Evidently, marketing at M-Network was not tackled with the same rigor as game development; the physical products were essentially Intellivision cartridge casings with “adapters” hacked on to the bottom so that they would fit properly into the Atari 2600.  I’m not sure if this was done as a cost-saving measure or if it was an ill-conceived “brand recognition” scheme; what I do know is that the aesthetics of M-Network cartridges lack that elusive play-me-now magnetism that various contemporaries infused into their products by means of fancy artwork and labels.  I know we’re always told to not judge books by their covers, but let's face it—in the headspace of a 10 year-old kid, superficial appeal is the only reliable gateway to a desire for further exploration.

What follows is a rundown of my 5 favourite M-Network titles.

#5 - BURGERTIME.  Even among Atari 2600 enthusiasts—a group typically characterized by a willingness to look beyond audiovisual superficialities in search of a game’s true soul—I don’t get the impression that my opinions on this version of Burgertime are widely shared.  To me, this game succeeds as a port because the addictive gameplay of the arcade version remains largely intact, with few glaring omissions.  You play the role of a chef attempting to build hamburgers by dropping ingredients from the upper platforms to the plates below, while avoiding various bad guys.  Your only defense against your pursuers is a pepper attack, which stuns them momentarily, allowing you to escape from tight situations.  I will concede that the shoddily rendered enemies bear little resemblance to the walking food items found in the arcade original, but other than that, it’s all here—right down to the silly music.  

Burgertime arcade (left) and Atari 2600.

#4 - SUPER CHALLENGE BASEBALL.  Ok, I acknowledge that this game is a little bit hard on the eyes by modern standards; but as retro gamers, we should downplay the importance of visual presentation and focus on the fun factor when gauging the merits of games from this era.  This title is the earliest baseball video game that I remember being any fun to play.  Sure, the limitations of the platform are evident all over the place; but for a sheer smack-talkin’, high-fivin’, spit-ballin’ good time at the retro-virtual ballpark, this game delivers.  By comparison, Atari’s very own Real Sports Baseball plays like a wretched pile of maggot shit, thanks to its half-baked feel and throw-the-batter-out-at-first-from-left-field brand of realism.

I don't know about you, but I can almost smell the hotdogs.

#3 - BUMP 'N' JUMP.  This is another arcade game brought to the Atari 2600 by M-Network, and pixel for pixel, I think it’s a better port than Burgertime.  You are provided with an overhead view of the action, as you drive your car along vertically-scrolling roads, rubbing fenders with all kinds of enemy vehicles that are trying to run you off the road.  You periodically encounter water and other obstacles that require you to leap into the air to survive, which is a big part of what makes this game so endearing.  The length of your jump depends on how fast you’re moving at the time you hit the button, so Sunday drivers are sure to come up short on most of the trickier jumps.  The graphics are quite basic compared to the arcade version, but the mechanics and general feel of the original game are represented very faithfully in this rendition.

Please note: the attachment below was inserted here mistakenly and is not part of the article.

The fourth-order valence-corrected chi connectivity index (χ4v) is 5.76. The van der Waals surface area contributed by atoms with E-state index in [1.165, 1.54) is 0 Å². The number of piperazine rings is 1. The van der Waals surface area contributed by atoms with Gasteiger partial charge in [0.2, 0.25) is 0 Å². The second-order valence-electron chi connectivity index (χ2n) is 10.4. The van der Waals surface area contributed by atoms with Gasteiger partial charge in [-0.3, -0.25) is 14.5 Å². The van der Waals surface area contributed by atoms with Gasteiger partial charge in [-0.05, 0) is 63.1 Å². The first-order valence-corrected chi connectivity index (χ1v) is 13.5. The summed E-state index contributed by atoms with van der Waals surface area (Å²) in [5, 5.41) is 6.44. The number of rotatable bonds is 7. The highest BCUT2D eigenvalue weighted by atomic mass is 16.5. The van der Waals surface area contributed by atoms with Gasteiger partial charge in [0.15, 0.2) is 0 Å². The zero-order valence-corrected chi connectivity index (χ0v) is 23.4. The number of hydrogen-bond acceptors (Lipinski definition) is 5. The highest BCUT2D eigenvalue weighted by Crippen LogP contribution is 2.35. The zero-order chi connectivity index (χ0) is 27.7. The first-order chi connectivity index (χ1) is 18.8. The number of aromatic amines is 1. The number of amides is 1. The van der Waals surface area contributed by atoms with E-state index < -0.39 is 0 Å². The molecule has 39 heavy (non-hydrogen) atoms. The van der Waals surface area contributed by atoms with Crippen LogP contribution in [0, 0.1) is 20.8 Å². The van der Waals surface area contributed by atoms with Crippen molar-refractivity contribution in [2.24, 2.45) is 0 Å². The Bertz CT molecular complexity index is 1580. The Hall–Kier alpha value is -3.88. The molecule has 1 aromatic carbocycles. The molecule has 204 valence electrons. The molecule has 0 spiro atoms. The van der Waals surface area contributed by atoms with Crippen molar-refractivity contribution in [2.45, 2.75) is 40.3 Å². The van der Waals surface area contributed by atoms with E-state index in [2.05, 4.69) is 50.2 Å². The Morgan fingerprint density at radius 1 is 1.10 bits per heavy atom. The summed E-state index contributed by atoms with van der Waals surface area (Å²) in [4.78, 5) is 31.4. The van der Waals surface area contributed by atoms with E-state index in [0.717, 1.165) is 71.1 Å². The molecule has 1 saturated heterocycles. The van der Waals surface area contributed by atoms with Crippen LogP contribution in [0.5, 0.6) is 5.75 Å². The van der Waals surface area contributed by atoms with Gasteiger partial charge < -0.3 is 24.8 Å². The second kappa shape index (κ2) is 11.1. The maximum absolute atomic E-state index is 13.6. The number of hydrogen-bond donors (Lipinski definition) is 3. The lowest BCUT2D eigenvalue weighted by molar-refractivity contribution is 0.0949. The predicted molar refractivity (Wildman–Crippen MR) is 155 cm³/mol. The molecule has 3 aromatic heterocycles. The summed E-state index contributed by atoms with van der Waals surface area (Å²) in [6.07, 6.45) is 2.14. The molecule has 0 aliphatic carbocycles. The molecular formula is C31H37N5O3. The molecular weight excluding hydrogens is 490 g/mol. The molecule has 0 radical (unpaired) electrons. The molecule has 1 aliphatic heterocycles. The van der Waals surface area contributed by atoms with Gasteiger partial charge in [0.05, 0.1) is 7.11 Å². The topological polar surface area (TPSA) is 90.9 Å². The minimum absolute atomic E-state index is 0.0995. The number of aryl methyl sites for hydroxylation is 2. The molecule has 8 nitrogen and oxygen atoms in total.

Bump 'n' Jump arcade (left) and Atari 2600.

#2 - ARMOR AMBUSH.  Combat-shmombat!  For my money, Ambush is the ultimate tank death-match experience on the Atari 2600.  The controls and general gameplay are admittedly lifted straight from Atari’s pack-in classic, but there are several enhancements.  The graphics are better, the level designs are made more interesting by means of varying terrain, and best of all, each player is provided with two onscreen tanks per round.  The ability to switch between your two tanks at will provides a strategy element that is missing from Combat.  Rather than run on the ubiquitous 136-second timer, matches are won by the first player to score 25 hits on his opponent. 

In Armor Ambush, players are provided with one tank and one CX-40 each.

#1 - ASTROBLAST.  This title is based on the Intellivision game Astrosmash.  In it, you slide a base left and right along the bottom of the screen and blast away at falling rocks and various enemies.  I know how generic and commonplace that sounds, but this game is definitely a cut above the standard fare.  What really makes this game stand out is that you are given the option to use paddle controllers (joysticks may also be used).  The smoothness and precision provided by the analog control make for a very engaging and addictive space-shooter experience.  Another interesting feature is that you actually have points deducted from your score for every  rock or enemy you fail to destroy, which forces you to dive right into the action to keep your head above water.  Not only is Astroblast much more fun than the Intellivision game on which it is based, but I think it just might be one of the most underrated games available on the Atari 2600.        

Elegant simplicity: Astroblast is a kick-ass retro gaming experience.
   Well folks that's all for now.  Until next time!